The Witch in the Wintry Wood
by Aileen Fisher (1906-2002)

This is the story of timid Tim
who thought that witches went after him
when the night was dark and moon was dim.
Woo-HOO, woo-HOO, woo-HOO.

This is the tale of how Tim one night
didn’t start home until candlelight
when the sky was black and the snow was white.
Woo-HOO, woo-HOO, woo-HOO.

He walked through the woods like a frightened goat,
hist muffler twisted around his throat,
expecting to jump at a witch’s note:
“Woo-HOO, woo-HOO, woo-HOO.”

Out of the night came a sheep dog’s yowl,
which Tim was sure was a witch’s howl,
a terrible witch on a wintry prowl.
Woo-HOO, woo-HOO, woo-HOO.

Tim, the timid, began to race,
certain he sighted a witch’s face
back of each shadowy hiding place.
Woo-HOO, woo-HOO, woo-HOO.

He ran through the woods on his lonely trek
till horrors! a hand went around his neck,
holding his headlong flight in check.
Woo-HOO, woo-HOO, woo-HOO.

Around his throat went a witch’s hand
that jerked poor Tim to a sudden stand.
His heart was water, his legs were sand!
Woo-HOO, woo-HOO, woo-HOO.

Nobody knows how long he stood
with that hand on his throat in the silent wood
until he could find some hardihood…
Woo-HOO, woo-HOO, woo-HOO.

Then he looked around like a shaky calf,
thinking of words for his epitaph,
and “Oh, ho, ho!” he began to laugh…
Woo-HOO, woo-HOO, woo-HOO.

For what he saw was a funny sight —
it wasn’t a witch at his throat by night,
but a pine branch pulling his muffler tight!
Woo-HOO, woo-HOO, woo-HOO.

The more Tim chuckled, the more he thought
how most of his fears were like mufflers caught
and stretched much tighter than mufflers ought.
Woo-HOO, woo-HOO, woo-HOO.

And the end of this story of timid Tim
is — nevermore, when the night was dim,
did he fear that witches were after him!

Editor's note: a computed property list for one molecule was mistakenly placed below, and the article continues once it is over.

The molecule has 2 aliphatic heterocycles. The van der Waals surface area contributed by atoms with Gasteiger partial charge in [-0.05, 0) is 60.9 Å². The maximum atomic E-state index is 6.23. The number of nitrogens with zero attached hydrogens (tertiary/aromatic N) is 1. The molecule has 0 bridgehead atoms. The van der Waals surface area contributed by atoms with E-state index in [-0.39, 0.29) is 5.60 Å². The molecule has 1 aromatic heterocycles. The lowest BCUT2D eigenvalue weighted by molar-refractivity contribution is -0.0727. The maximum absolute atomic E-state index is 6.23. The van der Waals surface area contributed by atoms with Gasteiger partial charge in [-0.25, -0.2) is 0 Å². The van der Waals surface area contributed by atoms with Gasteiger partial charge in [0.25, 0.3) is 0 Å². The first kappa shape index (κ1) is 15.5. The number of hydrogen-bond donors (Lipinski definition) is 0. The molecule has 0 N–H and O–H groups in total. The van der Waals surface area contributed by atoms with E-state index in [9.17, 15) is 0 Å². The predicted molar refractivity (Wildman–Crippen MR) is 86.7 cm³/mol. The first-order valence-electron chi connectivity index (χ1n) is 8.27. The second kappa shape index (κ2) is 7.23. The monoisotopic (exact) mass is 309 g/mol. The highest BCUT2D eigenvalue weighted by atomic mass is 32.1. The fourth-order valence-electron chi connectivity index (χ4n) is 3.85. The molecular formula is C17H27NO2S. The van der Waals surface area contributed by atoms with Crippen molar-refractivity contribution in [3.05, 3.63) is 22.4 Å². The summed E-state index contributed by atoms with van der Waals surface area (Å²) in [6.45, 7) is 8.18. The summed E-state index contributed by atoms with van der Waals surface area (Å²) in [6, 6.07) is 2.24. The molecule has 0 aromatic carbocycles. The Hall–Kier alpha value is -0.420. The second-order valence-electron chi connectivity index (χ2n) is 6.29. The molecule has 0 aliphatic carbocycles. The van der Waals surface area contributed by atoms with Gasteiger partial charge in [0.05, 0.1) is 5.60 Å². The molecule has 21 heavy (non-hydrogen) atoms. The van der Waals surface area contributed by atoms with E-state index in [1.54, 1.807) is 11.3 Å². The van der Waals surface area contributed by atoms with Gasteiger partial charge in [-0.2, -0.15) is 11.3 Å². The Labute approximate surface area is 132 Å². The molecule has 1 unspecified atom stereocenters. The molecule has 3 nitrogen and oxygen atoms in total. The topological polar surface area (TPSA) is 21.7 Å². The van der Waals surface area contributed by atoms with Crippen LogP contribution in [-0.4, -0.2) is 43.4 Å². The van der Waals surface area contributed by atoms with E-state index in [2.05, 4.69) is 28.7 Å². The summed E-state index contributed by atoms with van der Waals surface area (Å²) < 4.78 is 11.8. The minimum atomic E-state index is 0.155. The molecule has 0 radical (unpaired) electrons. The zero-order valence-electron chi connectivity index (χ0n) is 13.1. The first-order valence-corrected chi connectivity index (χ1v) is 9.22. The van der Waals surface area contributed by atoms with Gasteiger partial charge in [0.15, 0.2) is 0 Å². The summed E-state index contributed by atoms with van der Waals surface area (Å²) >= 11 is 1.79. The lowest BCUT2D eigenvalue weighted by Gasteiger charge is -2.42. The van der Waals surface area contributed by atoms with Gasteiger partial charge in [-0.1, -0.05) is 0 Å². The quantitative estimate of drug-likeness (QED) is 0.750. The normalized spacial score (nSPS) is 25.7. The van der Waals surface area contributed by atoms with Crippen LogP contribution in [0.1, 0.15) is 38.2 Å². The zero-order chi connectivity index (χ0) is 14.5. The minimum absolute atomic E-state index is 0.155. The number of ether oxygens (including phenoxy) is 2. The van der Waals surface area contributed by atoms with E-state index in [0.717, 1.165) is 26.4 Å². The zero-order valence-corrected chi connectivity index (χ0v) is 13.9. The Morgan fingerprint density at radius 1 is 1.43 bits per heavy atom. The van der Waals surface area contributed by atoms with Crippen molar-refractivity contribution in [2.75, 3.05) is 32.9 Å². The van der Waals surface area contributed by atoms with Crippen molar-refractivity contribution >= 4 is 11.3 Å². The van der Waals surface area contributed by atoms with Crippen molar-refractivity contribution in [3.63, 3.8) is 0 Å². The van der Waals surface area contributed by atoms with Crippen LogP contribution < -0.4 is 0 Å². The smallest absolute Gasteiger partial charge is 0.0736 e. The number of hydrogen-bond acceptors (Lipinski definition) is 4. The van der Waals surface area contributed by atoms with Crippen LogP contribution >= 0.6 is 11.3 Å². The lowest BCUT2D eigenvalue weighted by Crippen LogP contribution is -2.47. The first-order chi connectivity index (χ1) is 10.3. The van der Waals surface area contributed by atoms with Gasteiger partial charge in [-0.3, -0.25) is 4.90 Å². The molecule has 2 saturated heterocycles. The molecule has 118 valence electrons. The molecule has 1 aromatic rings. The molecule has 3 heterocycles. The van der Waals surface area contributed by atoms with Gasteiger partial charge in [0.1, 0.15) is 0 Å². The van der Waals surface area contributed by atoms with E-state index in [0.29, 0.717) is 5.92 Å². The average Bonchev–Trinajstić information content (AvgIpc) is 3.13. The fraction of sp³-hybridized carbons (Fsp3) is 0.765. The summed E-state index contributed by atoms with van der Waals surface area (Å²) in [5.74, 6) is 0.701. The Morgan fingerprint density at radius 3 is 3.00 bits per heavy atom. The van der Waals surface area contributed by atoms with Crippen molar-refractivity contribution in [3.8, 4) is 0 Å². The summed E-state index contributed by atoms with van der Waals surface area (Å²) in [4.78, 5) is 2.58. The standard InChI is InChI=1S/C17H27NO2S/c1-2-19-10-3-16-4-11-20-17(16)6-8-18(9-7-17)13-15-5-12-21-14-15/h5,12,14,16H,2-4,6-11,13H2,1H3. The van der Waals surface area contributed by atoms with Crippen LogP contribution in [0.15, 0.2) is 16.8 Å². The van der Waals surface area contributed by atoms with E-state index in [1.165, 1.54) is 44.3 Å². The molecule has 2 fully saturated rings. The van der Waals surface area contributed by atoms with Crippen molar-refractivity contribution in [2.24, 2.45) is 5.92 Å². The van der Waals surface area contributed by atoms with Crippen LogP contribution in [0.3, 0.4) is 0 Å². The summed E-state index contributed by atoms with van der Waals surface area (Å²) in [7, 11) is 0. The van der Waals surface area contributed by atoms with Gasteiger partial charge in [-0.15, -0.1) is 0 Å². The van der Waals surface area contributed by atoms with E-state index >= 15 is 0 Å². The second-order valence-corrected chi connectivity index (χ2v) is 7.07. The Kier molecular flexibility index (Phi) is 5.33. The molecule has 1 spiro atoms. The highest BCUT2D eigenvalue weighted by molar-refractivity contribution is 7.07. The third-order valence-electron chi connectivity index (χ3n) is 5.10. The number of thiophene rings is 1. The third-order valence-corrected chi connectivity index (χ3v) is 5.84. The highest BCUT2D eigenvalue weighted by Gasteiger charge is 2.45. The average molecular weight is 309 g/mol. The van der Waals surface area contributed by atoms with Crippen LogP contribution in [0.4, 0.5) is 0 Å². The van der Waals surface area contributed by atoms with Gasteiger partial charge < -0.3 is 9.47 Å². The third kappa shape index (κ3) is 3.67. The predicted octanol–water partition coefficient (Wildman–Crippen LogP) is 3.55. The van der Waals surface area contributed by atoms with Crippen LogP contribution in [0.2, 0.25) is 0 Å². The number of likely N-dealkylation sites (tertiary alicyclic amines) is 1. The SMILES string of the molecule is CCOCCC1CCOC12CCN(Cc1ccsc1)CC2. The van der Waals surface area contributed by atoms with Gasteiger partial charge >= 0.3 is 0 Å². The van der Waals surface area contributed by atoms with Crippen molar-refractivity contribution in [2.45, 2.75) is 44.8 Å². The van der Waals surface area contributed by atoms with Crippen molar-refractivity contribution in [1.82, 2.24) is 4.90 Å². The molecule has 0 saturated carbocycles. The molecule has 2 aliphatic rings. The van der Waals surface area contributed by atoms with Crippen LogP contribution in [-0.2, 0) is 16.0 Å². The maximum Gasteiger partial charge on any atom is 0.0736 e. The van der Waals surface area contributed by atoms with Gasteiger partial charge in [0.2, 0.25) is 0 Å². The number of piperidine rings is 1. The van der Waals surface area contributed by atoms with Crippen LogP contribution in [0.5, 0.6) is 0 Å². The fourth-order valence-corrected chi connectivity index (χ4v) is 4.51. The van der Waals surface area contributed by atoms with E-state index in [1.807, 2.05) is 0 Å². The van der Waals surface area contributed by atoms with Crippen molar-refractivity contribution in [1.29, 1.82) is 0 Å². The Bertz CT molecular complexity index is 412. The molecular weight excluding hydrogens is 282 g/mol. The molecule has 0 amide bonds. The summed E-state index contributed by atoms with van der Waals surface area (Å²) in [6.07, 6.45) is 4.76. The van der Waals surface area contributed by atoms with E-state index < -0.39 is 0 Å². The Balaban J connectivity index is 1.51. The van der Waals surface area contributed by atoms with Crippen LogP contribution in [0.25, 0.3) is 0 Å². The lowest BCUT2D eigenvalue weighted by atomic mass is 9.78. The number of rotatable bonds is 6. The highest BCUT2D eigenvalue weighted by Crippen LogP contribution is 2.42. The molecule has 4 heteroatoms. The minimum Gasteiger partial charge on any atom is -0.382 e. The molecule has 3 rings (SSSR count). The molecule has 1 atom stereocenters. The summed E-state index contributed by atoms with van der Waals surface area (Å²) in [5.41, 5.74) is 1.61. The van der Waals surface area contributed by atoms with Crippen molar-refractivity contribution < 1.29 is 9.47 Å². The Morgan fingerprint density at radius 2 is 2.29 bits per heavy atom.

Woo-HOO, woo-HOO, woo-HOO.

* * *

This poem is from Ghosts and Goblins: Stories for Halloween, compiled by Wilhelmina Harper and illustrated by William Wiesner, which I found on the shelf of the little village library while the kids were art lessons. The book, originally published in 1936 with a revised edition in 1965 (and now unfortunately out of print) includes not just stories — mostly folk tales from around the world, including several by Joseph Jacobs — but also poems — Carl Sandburg’s Theme in Yellow, Walter de la Mare’s Someone — and is great readaloud fun in the weeks leading up to Halloween.

Wilhelmina Harper compiled several other holiday anthologies, also out of print, including Easter Chimes, The Harvest Feast, and Merry Christmas to You. Worth searching your library for.

* * *

Sylvia Vardell at Poetry for Children had a wonderful Poetry Friday birthday post for Aileen Fisher in September of last year.

* * *

The last Poetry Friday round-up for October 2007 — boo! — can be found today at
at Sandhya Nankani’s Literary Safari. Because yesterday was St Crispin’s Day, Michele at Scholar’s Blog has the St Crispin’s Day speech from Shakespeare’s Henry V, one of Laura’s favorite passages to recite.